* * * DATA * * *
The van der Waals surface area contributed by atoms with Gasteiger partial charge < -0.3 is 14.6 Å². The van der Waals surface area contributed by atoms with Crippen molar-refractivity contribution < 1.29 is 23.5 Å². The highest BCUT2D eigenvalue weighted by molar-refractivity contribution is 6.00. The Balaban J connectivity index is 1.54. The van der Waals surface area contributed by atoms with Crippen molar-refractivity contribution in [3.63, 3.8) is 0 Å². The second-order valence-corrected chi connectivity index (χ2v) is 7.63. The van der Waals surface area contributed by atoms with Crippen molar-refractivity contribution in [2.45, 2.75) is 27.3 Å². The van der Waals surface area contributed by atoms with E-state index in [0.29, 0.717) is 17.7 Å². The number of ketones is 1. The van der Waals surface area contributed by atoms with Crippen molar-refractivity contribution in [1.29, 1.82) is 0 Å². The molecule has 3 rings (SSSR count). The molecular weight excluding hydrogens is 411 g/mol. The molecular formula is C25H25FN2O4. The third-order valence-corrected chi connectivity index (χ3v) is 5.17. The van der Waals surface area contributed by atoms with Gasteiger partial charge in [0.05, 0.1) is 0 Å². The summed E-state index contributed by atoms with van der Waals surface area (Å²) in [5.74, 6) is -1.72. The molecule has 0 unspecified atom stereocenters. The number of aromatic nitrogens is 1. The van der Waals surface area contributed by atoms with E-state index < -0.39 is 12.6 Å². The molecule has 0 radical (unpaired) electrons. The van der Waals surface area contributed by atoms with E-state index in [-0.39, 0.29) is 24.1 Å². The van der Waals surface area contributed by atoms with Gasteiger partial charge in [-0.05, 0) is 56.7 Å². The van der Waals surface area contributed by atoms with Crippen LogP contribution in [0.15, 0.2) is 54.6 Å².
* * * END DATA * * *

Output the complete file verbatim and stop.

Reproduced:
The van der Waals surface area contributed by atoms with Gasteiger partial charge < -0.3 is 14.6 Å². The van der Waals surface area contributed by atoms with Crippen molar-refractivity contribution < 1.29 is 23.5 Å². The highest BCUT2D eigenvalue weighted by molar-refractivity contribution is 6.00. The Balaban J connectivity index is 1.54. The van der Waals surface area contributed by atoms with Crippen molar-refractivity contribution in [3.63, 3.8) is 0 Å². The second-order valence-corrected chi connectivity index (χ2v) is 7.63. The van der Waals surface area contributed by atoms with Crippen molar-refractivity contribution in [2.45, 2.75) is 27.3 Å². The van der Waals surface area contributed by atoms with E-state index in [0.29, 0.717) is 17.7 Å². The number of ketones is 1. The van der Waals surface area contributed by atoms with Crippen molar-refractivity contribution in [1.29, 1.82) is 0 Å². The molecule has 3 rings (SSSR count). The molecular weight excluding hydrogens is 411 g/mol. The molecular formula is C25H25FN2O4. The third-order valence-corrected chi connectivity index (χ3v) is 5.17. The van der Waals surface area contributed by atoms with Gasteiger partial charge in [0.05, 0.1) is 0 Å². The summed E-state index contributed by atoms with van der Waals surface area (Å²) in [5.74, 6) is -1.72. The molecule has 0 unspecified atom stereocenters. The number of aromatic nitrogens is 1. The van der Waals surface area contributed by atoms with E-state index < -0.39 is 12.6 Å². The molecule has 0 radical (unpaired) electrons. The van der Waals surface area contributed by atoms with E-state index in [-0.39, 0.29) is 24.1 Å². The van der Waals surface area contributed by atoms with Gasteiger partial charge in [-0.05, 0) is 56.7 Å². The van der Waals surface area contributed by atoms with Crippen LogP contribution in [0.15, 0.2) is 54.6 Å².